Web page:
The stock market is in a very tough spot right now. We saw a weak January, a strong February, and while March is down, the month is still up for grabs in terms of performance. It looked as though the stock market would be off to the races after last week’s great-looking jobs number, but oddly enough, this week turned into a bit of a downer for the bulls. We continue to see mixed economic numbers, and Friday’s economic reports were exactly the type of news the bulls did not want to see. We were looking for increased consumer confidence and maybe even a little inflationary pressure, but the numbers showed the exact opposite.
The University of Michigan consumer sentiment report fell to 91.2, which was below last month’s 95.4, as well as below the 94.8 that economists had expected. This threw water in the face of the “consumer-driven recovery” that so many strategists had hoped for, and the recent slip in retail sales only reinforced the buzz about a weak consumer sector. In other news, the Producer Price Index (PPI) fell 0.5% versus the 0.4% increase that economists had expected, and that added to Friday’s negative vibe that drove stocks lower to close out the week.
Stocks were sharply lower for most of the day on Friday, but a late-day lift at least cut some of the day’s losses, making the down day seem not all that bad. It was still a downer for weekly returns, though, as the Dow fell 0.6%, the Nasdaq slipped 1.1% and the S&P 500 lost 0.9%. Investors now await the Federal Reserve and its comments next Wednesday, and the bulls are hoping for a potential “back peddle” on the Fed’s hints about rate hikes as early as June.
It seems as though this week’s slide in stocks is transmitting a huge message to the Fed to keep it calm on any chance of rate hikes sooner rather than later. Yes, we did get an impressive jobs number last week, but we continue to get weak economic news that contradicts the non-farm payroll number. Investor are clearly nervous about the Fed and its bias toward raising interest rates, so bulls are hoping that calm heads prevail, and that the Fed does nothing extreme with its statement next Wednesday.
The Fed is in an impossible position, however, and it knows that it needs to raise interest rates in order to combat any potential problems that might be coming our way. The push-and-pull between inflation and deflation is still playing out, but the momentum seems to have shifted toward deflation. The Federal Reserve can always raise rates to combat inflation, but what does it do if we face deflation? Maybe that is why the Fed wants to have higher rates sooner rather than later, and maybe that is why investors are suddenly acting a little nervous.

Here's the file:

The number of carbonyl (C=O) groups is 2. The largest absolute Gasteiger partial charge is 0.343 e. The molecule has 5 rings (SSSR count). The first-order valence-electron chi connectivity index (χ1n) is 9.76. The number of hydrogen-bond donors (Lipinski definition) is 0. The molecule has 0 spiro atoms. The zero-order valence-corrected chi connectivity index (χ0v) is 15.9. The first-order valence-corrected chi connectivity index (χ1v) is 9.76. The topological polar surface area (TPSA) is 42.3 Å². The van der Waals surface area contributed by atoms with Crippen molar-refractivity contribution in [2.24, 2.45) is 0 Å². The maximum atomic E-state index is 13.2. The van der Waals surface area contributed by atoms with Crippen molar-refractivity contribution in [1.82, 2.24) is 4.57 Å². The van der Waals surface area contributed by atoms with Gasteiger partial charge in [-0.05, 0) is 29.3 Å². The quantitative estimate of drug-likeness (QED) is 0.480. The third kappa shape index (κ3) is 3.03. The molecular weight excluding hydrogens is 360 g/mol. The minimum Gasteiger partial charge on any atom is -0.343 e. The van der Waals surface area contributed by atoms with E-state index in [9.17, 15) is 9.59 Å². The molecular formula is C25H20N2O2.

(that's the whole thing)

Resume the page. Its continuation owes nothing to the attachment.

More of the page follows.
Adding to this week’s unsettled stock market, we saw oil prices resume their downward trend. The price of oil was down about 4% on Friday, which pushed it back down to around $45 per barrel. Oil is another global “wild card,” and seeing oil prices fall this week by nearly 10% had economists and strategists scrambling and scratching their heads. Is oil falling because of a global GDP slowdown, or is the decline the result of excess supply? It is a tough topic to understand, so we will continue to monitor the volatile and ever-changing oil market.
January’s rough start told us that this might be a challenging year, and that is exactly how it is unfolding. Thoughts of a weakening economy are occurring along with the potential for interest rate hikes, which has investors confused. We also have a Fed that seems ready to raise interest rates, or a Fed may be ready to make it clear that it has no plans to raise rates anytime soon. This uncertainty hurt stocks this week, so hopefully we will see more clarity in the week ahead.
That said, the Gorilla wishes each and all a restful and relaxing weekend. It has been a volatile year thus far for the stock market, and a pre-Spring weekend is a great way to unwind and figure things out. March Madness and the big college tournament are on the way. Have a great weekend, and we will be back in action on Monday.
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